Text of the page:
That might be of some interest to mention out an emerging SEC approach to determine decentralized exchange in the EtherDelta case. At the moment it seems like not defining any distinction between centralized and decentralized exchanges. Nevertheless one can find there some prones to pay attention to when trying to fix who excersises control over exchange`s operations: (1) who wrote and deployed a smart contract code? (2) who has an access key to alter a smart contract? (3) who charges the fees?
Brief overview: TLDR )
Unlike some of the most well-known cryptocurrency platforms like Coinbase and Gemini, which generally operate as custodians, EtherDelta never maintained accounts for its users’ funds. Instead, parties could transact directly with each other using the EtherDelta smart contract. Though the EtherDelta smart contract by itself is merely code that runs on the Ethereum blockchain, the Commission found that the activities taken by its creator to bring together buyers and sellers to transact through the smart contract constituted an “exchange”. (https://www.steptoeblockchainblog.com/2018/11/sec_etherdelta_order/).
" 9. EtherDelta’s business operations are defined and executed by EtherDelta’s “smart contract” that runs on the Ethereum Blockchain. The EtherDelta smart contract consists of coded functions that allow for, among other things, the trading of any Ether/ ERC20 token pair. On July 8, 2016, Coburn deployed the code for the first EtherDelta smart contract, written in the programming language Solidity, onto the Ethereum Blockchain. When it was deployed, the EtherDelta smart contract created an Ethereum Blockchain address, where the smart contract “resides.” "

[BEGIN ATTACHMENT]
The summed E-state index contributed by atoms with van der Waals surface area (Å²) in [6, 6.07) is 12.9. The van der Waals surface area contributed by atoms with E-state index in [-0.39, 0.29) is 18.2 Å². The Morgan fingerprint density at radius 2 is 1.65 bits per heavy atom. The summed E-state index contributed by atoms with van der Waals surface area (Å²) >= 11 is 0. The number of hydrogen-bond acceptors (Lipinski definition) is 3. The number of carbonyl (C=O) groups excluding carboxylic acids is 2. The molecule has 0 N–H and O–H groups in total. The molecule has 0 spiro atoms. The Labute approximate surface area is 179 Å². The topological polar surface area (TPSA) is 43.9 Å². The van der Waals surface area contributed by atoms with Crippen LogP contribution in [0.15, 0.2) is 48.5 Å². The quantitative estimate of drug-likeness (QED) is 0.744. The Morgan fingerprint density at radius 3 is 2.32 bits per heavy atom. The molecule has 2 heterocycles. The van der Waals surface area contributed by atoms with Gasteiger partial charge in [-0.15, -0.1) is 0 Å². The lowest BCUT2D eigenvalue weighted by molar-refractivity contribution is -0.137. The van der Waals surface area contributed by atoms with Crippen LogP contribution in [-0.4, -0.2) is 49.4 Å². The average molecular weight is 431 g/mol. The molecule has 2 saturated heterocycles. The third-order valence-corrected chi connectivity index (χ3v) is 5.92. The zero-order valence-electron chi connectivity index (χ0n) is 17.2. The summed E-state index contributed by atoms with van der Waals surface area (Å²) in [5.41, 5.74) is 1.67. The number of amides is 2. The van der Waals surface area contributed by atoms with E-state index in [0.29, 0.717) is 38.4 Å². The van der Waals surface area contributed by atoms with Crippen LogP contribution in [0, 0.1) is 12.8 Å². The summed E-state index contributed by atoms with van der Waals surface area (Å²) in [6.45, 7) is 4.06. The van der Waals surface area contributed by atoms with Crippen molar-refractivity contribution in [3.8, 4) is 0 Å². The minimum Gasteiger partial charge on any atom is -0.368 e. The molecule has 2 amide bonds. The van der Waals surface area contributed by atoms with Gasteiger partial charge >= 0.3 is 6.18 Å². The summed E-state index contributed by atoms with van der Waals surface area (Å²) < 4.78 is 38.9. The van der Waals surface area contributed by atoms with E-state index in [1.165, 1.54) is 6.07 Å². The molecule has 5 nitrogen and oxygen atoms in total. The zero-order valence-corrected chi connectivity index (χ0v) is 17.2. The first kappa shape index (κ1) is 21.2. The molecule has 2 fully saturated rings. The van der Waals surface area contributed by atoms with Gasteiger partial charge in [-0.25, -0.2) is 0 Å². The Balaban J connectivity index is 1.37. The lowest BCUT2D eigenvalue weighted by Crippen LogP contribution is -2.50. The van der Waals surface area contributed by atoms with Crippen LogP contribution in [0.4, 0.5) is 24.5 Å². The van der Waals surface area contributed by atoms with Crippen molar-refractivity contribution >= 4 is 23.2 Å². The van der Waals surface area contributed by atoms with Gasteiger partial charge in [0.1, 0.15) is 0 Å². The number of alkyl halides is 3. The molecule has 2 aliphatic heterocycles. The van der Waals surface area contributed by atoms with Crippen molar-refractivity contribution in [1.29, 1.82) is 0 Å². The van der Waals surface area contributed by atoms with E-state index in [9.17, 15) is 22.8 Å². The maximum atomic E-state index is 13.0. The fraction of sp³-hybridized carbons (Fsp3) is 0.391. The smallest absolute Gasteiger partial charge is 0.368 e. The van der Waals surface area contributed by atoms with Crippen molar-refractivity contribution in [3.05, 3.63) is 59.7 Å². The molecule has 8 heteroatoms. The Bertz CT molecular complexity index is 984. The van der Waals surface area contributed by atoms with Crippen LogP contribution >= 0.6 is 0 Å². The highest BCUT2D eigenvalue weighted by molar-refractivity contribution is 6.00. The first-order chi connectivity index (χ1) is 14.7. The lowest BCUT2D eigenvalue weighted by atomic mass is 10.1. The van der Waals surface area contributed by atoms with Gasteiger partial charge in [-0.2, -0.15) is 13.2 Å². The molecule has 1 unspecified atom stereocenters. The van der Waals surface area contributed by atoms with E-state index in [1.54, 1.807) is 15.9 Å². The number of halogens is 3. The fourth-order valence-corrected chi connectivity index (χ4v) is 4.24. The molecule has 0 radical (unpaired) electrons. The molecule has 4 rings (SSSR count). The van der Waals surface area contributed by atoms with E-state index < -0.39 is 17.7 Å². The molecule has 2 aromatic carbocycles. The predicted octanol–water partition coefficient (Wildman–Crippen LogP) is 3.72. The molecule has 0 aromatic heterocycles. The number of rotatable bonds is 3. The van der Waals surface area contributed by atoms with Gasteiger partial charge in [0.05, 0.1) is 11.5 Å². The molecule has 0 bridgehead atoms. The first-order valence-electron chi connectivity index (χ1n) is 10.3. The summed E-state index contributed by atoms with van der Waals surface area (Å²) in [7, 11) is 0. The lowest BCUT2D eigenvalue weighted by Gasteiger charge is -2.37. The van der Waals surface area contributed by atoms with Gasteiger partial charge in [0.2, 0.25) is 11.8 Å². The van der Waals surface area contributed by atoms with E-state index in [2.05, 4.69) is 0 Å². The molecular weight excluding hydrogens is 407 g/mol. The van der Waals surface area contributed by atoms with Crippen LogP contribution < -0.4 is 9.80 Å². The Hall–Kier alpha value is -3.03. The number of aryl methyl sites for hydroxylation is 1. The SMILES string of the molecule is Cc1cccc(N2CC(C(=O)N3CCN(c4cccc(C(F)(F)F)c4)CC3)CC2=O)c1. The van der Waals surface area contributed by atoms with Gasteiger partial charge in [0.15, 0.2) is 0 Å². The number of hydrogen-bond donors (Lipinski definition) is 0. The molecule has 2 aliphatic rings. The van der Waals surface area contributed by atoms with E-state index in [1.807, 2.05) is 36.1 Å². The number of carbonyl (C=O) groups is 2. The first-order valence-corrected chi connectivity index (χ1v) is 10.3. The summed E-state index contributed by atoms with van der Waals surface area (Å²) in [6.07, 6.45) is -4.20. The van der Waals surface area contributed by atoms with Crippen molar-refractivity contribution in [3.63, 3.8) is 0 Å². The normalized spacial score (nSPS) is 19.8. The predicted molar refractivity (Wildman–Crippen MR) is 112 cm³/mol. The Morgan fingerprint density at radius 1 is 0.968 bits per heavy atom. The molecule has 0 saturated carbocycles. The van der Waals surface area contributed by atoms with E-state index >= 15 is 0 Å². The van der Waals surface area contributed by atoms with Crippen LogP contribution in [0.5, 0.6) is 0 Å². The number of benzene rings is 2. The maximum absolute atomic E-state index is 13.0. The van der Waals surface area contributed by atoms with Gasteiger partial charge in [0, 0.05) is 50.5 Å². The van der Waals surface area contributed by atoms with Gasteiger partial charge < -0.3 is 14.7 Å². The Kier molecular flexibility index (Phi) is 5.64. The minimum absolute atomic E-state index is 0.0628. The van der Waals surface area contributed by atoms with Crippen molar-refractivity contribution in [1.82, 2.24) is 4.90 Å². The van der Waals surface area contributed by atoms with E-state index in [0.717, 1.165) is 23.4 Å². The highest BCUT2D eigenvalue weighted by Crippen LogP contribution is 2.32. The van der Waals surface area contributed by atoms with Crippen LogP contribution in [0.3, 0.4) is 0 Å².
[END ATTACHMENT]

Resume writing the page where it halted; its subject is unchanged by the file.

footnote to par.9: " Only the person with access to the private key for the “administrator account” identified in the EtherDelta smart contract can alter the EtherDelta smart contract; this access was limited to changing the permissible fees or the address of the fee account. At all times during the Relevant Period, Coburn was the only person with access to that private key and therefore, was the only person that had the ability to alter the EtherDelta smart contract. "
“21. In posts on Reddit, Coburn explained that: “[a]t a high level, EtherDelta functions just like a normal exchange” and “[l]ike any other exchange, EtherDelta has an order book of resting orders.” However, unlike a traditional exchange, “[t]here is no ‘exchange owner’ holding your funds. Hence, [EtherDelta is] decentralized […]”
“24. […] a functional test to assess whether a trading system meets the definition of exchange … if such an organization, association, or group of persons: (1) brings together the orders for securities of multiple buyers and sellers; and (2) uses established, non-discretionary methods (whether by providing a trading facility or by setting rules) under which such orders interact with each other, and the buyers and sellers entering such orders agree to the terms of the trade.”
"26. … EtherDelta operated as a market place for bringing together the orders of multiple buyers and sellers in tokens that included securities […] "
“28. During the relevant period, Coburn founded EtherDelta, wrote and deployed the EtherDelta smart contract to the Ethereum Blockchain, and exercised complete and sole control over EtherDelta’s operations […]”
At this stage in the development of platforms trading digital assets, it would be helpful if the Divisions’ staff could be more precise in delineating between exchange and non-exchange activities, such as what types of algorithms would—and would not—constitute a trading facility, or how the exchange definition applies in a decentralized environment, in which the various functions of bringing together multiple buyers and sellers of securities are provided by distinct, unaffiliated third parties. (https://www.steptoeblockchainblog.com/2018/11/sec-orders-airfox-paragon/?utm_source=Steptoe+%26+Johnson+LLP+-+Steptoe+Blockchain+Blog&utm_campaign=1fecaebdf2-RSS_EMAIL_CAMPAIGN&utm_medium=email&utm_term=0_ce3296c335-1fecaebdf2-73421429)